Speaking In Boston, Trump's Cybersecurity Czar Says War Against Hackers Will Never End

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These days hackers can wreak havoc worldwide by breaking into computer systems — stealing, corrupting and hijacking data and the controls of the computers systems that operate global infrastructure.

Last week's "WannaCry" ransomware virus had the potential to bring the world to its knees. By a lucky break, it didn't. Last summer's hack of the Democratic National Committee by Russian attackers may have changed the course of a presidential election.

Now Massachusetts companies have a new way to combat hacking. The Mass Tech Leadership Council on Monday announced a new threat-sharing service for businesses in the state called the MA Security Initiative, which will include CyberMA, a state affiliate of the national CyberUSA initiative.

Massachusetts U.S. Sen. Ed Markey was on hand — via video — for the launch.

"In a world where your computer, cell phone, wrist watch, headphones, camera, diapers are connected to the internet, cyber security cannot be an afterthought."

Markey says more computer safeguards must be put in place. He says he will resubmit bills that died in the Senate last year to beef up federal oversight of computers in cars and airlines to make their operating systems more secure.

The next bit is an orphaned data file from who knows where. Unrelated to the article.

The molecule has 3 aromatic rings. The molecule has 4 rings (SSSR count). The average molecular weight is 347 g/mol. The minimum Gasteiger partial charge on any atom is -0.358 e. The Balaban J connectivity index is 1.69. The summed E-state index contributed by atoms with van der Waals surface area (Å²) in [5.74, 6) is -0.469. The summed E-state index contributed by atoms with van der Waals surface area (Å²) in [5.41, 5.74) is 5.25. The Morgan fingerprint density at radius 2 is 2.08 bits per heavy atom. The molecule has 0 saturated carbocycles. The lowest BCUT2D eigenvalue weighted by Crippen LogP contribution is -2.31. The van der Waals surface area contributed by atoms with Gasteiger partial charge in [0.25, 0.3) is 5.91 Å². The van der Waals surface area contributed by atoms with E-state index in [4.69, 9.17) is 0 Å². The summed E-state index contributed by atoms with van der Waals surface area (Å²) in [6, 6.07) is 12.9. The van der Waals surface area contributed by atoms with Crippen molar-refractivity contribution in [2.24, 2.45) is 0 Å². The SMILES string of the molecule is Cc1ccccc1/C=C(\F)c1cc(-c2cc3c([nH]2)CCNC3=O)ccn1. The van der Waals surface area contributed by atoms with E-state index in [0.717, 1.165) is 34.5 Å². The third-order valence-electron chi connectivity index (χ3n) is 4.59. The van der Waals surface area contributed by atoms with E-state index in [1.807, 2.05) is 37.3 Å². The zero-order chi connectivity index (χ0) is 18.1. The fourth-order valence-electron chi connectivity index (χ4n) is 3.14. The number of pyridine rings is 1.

Rob Joyce, President Trump's special assistant for cybersecurity, or so-called White House "cybersecurity czar," was also in attendance. He told the Mass Tech Leadership Council that the battle against cyber criminals armed with malicious software is a war without an end.

"We'll never stop motivated intruders," Joyce said. "The technology that exists in our infrastructure is massive and when somebody wants to come after a business or a person, the opportunity is too great."

Part of the problem is the army of internet technology warriors trained to combat cyber criminals is too small, according to Rodney Petersen, director of the National Initiative for Cybersecurity Education at the Commerce Department.

Petersen says there's a huge demand in the U.S. for cyber cops — 350,000 open positions, and the number is expected to grow.

"And we certainly need a pipeline," Peterson said. "We need academic institutions doing what they do traditionally, but we need more aggressive approaches to make sure people actually have the skills that employers need."

The solution, Petersen says, is to aggressively recruit and train under-represented minorities, veterans and women to cyber security, and to provide hands on education to prevent, detect and — when the inevitable strikes — neutralize the threat of cyber weapons of mass destruction.

This segment aired on May 22, 2017.

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Bruce Gellerman Senior Reporter
Bruce Gellerman was a journalist and senior correspondent, frequently covering science, business, technology and the environment.



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